Southwestern Pennsylvania to get new '878' area code

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There's a new area code coming to town.

Get ready to get used to 878. That's the new three-digit area code phone users in Western Pennsylvania will begin to see assigned as the number of available 412 and 724 numbers dwindles, the state Public Utility Commission announced today.

It's not clear yet when the first 878 number will be assigned, said Denise McCracken, a spokeswoman for the commission. But the 724 area code is expected to run out of available numbers soon.

"It's right around the corner," she said. "It could be anywhere from two weeks from now to even a year from now."

The supply of 412 numbers available is also running low, but exhaustion is not as imminent, she said.

A combination of factors led to the gobbling up of available permutations of 724 and 412 numbers, namely an increase in the number of people in Western Pennsylvania and an increase in the number of phone numbers held per person, Ms. McCracken said.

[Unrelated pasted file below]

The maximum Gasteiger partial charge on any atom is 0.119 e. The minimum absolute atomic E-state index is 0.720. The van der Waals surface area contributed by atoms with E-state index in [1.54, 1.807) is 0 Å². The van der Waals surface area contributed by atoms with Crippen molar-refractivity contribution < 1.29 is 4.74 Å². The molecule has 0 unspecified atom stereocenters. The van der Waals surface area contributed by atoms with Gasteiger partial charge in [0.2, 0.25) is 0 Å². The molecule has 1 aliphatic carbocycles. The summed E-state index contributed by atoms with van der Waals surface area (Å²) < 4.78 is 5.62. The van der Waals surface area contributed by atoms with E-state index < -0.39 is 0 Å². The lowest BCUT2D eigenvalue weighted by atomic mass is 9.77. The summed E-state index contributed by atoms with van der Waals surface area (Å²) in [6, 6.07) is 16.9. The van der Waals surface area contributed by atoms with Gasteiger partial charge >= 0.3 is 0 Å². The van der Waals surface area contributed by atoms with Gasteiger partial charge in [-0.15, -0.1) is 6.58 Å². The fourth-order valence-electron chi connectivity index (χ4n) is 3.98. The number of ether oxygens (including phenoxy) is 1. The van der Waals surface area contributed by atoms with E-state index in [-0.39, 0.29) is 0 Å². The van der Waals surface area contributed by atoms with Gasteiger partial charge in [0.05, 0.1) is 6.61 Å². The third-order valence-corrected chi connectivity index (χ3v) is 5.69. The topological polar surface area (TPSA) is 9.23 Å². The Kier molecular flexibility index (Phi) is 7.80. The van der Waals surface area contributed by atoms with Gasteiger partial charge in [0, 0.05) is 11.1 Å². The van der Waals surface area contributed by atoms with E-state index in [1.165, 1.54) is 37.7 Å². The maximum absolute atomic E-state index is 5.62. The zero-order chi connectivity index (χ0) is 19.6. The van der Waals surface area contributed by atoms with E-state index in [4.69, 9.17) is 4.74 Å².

"If you think about it, as one person you can have as many as four lines just assigned to you, whether it be your land line, your office line, your work cell phone, your personal cell phone," she said. "What we are seeing, is people are applying [for] more lines."

The 412 number, designated for the city of Pittsburgh and suburbs, came into service in the late 1940s or early 1950s and the 724 code, which covers several counties surrounding Pittsburgh, came into existence in February 1998, said John Manning, director for the North American Numbering Plan Administration in Sterling, Va., which has been in charge of assigning phone numbers since 1997.

Current customers with 412 and 724 numbers may keep their area codes and their phone numbers after the supply runs out, but new customers or people who want an additional line will soon be assigned an 878 number.

Still, anytime a change is made to phone numbers, it takes some time to get used to, Ms. McCracken said.

"Anytime we discuss release plans for the exhaustion of area codes, it tends to be a hot button issue for consumers," she said.

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Kaitlynn Riely: kriely@post-gazette.com or 412-263-1707.


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